Russian envoy visits Saudi Arabia for Syria, Gulf talks

By Abdulliah Al-Shihri and Aya Batrawy, Associated Press

The Saudi king and Russia's foreign minister met in Saudi Arabia on Sunday ahead of a possible visit by the monarch to Russia next month.

In this photo released by Saudi Press Agency, SPA, Saudi King Salman, right, receives the Russian Foreign Minister Sergey Lavrov at Al-Salam Palace in Jiddah, Saudi Arabia, Sunday Sept. 10, 2017. (Saudi Press Agency via AP)

RIYADH, Saudi Arabia (AP) — The Saudi king and Russia's foreign minister met in Saudi Arabia on Sunday ahead of a possible visit by the monarch to Russia next month.

King Salman greeted Sergey Lavrov at his summer palace in the Red Sea city of Jiddah before the Russian envoy's meeting with Crown Prince Mohammed bin Salman. The king's 32-year-old son and heir to the throne, who oversees Saudi energy and defense policy, visited Russia in May to boost ties between the world's two top oil producers.

Saudi Arabia's state news agency said the monarch and Lavrov discussed the wars in Syria and Yemen, as well as an Arab diplomatic crisis with Qatar.

Russia and Saudi Arabia back warring sides in Syria's conflict, with the kingdom supporting Sunni rebel groups fighting the Syrian government, which is backed by Moscow and Shiite-ruled Iran. In a brief press conference with Saudi Foreign Minister Adel al-Jubeir in Jiddah, Lavrov said Russia supports Saudi Arabia's efforts to unite the Syrian opposition into one group.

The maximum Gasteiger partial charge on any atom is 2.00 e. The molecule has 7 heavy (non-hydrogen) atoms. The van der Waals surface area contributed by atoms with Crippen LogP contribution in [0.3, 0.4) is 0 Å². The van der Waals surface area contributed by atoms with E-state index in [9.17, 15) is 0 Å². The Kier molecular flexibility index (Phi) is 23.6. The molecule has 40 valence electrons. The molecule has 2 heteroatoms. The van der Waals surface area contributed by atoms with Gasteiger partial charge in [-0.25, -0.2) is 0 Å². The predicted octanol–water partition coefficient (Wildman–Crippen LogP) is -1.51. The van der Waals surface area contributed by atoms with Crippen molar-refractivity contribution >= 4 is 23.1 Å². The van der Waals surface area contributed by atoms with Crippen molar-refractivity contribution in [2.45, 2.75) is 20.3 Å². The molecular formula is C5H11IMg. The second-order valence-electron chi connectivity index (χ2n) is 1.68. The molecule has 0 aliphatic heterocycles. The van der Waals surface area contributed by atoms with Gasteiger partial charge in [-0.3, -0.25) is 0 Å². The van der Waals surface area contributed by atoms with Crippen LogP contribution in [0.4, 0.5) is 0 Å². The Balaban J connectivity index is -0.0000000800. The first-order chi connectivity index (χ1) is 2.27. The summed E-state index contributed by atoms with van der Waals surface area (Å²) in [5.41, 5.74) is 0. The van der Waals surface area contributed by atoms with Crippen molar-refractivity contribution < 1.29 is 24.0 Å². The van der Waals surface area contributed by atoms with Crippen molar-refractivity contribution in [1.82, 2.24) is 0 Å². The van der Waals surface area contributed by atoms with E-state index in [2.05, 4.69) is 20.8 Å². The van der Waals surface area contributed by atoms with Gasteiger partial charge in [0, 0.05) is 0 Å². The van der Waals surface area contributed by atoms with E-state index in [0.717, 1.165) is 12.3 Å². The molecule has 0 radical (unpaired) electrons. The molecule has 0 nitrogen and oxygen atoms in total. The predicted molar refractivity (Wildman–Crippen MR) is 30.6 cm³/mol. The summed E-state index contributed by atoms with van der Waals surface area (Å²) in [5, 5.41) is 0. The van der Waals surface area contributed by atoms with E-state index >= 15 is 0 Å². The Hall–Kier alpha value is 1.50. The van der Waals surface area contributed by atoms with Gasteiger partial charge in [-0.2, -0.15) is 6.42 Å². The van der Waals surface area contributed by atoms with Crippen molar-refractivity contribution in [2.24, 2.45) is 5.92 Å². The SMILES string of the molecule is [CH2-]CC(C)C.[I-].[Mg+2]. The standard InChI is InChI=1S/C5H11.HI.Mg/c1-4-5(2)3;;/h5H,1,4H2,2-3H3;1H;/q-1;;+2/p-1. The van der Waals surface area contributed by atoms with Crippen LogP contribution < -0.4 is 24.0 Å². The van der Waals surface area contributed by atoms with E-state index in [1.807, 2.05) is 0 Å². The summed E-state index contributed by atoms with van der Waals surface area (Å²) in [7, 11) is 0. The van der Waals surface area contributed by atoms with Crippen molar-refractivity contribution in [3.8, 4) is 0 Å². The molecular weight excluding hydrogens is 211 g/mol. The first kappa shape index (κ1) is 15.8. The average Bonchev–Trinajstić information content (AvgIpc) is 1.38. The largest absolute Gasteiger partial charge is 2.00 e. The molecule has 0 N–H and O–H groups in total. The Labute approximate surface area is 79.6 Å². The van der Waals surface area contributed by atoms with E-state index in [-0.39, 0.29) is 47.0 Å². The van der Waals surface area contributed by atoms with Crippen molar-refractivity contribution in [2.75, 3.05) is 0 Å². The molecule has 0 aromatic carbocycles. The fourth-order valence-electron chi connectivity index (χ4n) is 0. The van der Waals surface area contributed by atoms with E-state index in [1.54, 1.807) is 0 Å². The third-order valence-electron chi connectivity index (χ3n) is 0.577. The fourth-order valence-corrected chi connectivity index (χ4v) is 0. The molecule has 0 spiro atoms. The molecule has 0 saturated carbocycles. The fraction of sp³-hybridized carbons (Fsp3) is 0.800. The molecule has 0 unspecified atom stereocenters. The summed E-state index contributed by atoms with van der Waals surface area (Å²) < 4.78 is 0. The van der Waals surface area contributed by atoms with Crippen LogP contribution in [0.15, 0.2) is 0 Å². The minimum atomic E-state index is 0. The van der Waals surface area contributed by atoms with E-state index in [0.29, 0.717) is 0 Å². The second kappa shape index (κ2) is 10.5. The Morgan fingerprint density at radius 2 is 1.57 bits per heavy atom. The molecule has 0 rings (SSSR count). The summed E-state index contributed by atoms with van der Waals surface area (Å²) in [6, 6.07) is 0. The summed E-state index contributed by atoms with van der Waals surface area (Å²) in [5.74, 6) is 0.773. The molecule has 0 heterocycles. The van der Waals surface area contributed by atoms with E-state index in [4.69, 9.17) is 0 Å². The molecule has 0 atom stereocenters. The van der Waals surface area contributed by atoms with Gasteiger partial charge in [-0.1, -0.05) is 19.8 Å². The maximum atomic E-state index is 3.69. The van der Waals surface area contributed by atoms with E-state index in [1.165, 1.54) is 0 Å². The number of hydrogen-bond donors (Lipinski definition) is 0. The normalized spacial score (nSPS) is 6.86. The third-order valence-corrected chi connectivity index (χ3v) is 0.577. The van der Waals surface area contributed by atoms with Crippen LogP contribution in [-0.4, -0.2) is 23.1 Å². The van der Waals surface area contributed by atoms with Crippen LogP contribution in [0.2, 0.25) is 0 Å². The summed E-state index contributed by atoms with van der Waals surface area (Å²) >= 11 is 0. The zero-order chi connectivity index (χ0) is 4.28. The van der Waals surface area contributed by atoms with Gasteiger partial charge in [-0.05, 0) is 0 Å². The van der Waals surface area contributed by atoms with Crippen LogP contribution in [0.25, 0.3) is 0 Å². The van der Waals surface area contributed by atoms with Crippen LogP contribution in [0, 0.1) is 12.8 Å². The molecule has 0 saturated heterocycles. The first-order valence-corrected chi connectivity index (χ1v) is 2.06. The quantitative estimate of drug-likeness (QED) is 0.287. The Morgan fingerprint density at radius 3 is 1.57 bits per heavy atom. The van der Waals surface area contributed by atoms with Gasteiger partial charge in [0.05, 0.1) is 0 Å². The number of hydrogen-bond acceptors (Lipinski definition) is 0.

Lavrov is scheduled to visit Jordan next. Last month, the Arab diplomatic crisis with Qatar drew Lavrov to the region, where he met with leaders in Kuwait, the United Arab Emirates and Qatar.

Over the weekend, Saudi Arabia's crown prince and Qatar's ruling emir spoke for the first time since a diplomatic crisis erupted in June, but the call only led to further public squabbling. Saudi Arabia, the UAE, Bahrain and Egypt cut ties with Qatar over its ties with Islamist groups and relations with Iran. The four also accuse Qatar of supporting extremist groups.

Meanwhile, Qatar has moved to secure even closer ties with Russia through a $3 billion investment to acquire a stake in Russia's Rosneft oil company.

As the world's largest oil producers, Saudi Arabia and Russia have worked closely to curb oil production in an effort to shore up prices, however the two are also in fierce competition for a larger share in China's growing market.

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